Twitch is making strides toward a diverse and inclusive community, and demonstrating it through recent hiring decisions.
Twitch has announced three new executives joining the streaming platform’s corporate team: chief financial officer Michelle Weaver, chief human resources officer Sudarshana Rangachary, and Katrina Jones, who will serve as the company’s first ever head of diversity and inclusion.
“I’m thrilled to welcome these new executives to Twitch,” said Twitch chief operating officer Sara Clemens. “Their collective expertise scaling global businesses and building engaged, high-performing teams will help ensure we can continue to deliver the best experience in multiplayer entertainment to our growing, global community.”
Weaver is bringing 25 years of experience at vital companies including Stitch Fix, Gap, Inc., and Electronic Arts to her new role as CFO. Rangachary has over 20 years of experience, and was most recently the vice president of human resources for Gap, Inc. before accepting her new role with Twitch. Jones has over 10 years of experience in human resources and inclusion and diversity, and was previously served in related roles for Vimeo and Accenture.
“While we already have people on staff who have helped drive diversity initiatives, such as campaigns around Pride Month, Women’s History Month, African-American History Month, and even our own TwitchUnity (a site-wide holiday celebrating the diversity of the Twitch community), Katrina will bring a new level of expertise and focus to optimizing all that Twitch can do for the community,” a Twitch representative told GameDaily. “Twitch has always been dedicated to fostering a positive, inclusive experience that celebrates and elevates all voices. As our company has continued to grow, we started looking for someone with Katrina’s depth of experience to be dedicated full time to our diversity and inclusivity efforts with our people and our broader Twitch community.”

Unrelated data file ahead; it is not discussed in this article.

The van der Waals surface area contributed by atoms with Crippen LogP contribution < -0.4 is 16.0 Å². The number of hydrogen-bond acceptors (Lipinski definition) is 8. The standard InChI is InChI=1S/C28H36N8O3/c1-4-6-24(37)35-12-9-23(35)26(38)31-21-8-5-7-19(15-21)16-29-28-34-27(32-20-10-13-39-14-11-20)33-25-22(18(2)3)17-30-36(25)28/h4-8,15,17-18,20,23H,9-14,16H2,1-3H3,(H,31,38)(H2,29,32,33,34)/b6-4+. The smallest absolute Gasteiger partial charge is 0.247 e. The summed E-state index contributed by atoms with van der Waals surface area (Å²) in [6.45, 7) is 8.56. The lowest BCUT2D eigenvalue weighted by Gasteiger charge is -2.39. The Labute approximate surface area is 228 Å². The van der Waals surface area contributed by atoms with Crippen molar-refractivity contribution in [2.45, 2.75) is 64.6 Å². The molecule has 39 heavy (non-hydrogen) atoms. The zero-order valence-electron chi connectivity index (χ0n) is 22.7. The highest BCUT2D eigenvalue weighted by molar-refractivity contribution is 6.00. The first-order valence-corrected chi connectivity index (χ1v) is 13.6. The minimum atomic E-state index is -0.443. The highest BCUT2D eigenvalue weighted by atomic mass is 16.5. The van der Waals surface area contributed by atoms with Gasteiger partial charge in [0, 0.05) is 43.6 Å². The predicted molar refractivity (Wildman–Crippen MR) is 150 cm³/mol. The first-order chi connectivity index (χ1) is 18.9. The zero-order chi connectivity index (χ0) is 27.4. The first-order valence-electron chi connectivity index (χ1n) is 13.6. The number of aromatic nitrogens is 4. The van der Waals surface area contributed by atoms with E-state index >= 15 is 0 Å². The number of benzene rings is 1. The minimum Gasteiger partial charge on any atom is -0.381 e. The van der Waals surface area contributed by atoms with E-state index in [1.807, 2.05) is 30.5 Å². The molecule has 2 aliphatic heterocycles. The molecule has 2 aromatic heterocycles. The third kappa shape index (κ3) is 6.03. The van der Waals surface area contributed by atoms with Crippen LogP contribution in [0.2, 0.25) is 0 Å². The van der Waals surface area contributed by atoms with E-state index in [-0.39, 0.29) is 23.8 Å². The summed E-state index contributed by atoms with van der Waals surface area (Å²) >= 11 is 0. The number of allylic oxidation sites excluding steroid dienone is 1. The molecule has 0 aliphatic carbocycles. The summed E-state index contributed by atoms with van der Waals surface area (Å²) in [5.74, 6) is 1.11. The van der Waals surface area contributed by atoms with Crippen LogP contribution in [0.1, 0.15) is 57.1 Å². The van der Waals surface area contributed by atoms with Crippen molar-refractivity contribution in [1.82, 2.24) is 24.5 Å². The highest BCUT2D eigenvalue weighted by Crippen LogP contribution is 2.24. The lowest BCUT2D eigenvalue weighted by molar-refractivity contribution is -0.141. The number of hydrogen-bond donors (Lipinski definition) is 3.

Creating a more inclusive environment is a primary concern for the gaming industry right now. Last month, Riot Games came under scrutiny for its treatment of female employees after Kotaku published the first in a series of investigative reports. Accounts of misogynist statements, sexual harassment, and women continuously being denied opportunities for promotion surfaced.
In the wake of these problems, Riot announced yesterday the hiring of Frances Frei to aid in repairing the company’s toxic workplace culture. Frei, a Harvard Business School professor, most recently stepped in at Uber to help fix the company’s diversity and inclusiveness problems.
Twitch is no stranger to these issues. The platform’s most popular streamer and partner, Ninja, stated that he won’t stream with women due to concerns that it could cause issues for his marriage. While opinions on this statement varied, it is hard to deny that a Twitch partner with over 11 million followers stating that he won’t stream with women sends a message— even if unintended.
Twitch streamers of underrepresented groups also experience harassment and discrimination from the community. Recently, Polygon reported on some of the issues female streamers experience through streaming on Twitch, such as getting called derogatory names like “Twitch thots” and even getting harassed or even doxxed.
“There is no community that is not impacted by these issues on some level, so our focus on ensuring ways to embrace inclusivity and diversity are always top of mind,” a Twitch representative says. “Although Twitch has regularly supported related initiatives, as we continue to scale, it made sense to hire someone with a deep background in the space. This will ensure we are effectively iterating on our core brand value of being welcoming to everyone."/* =$comments; */?>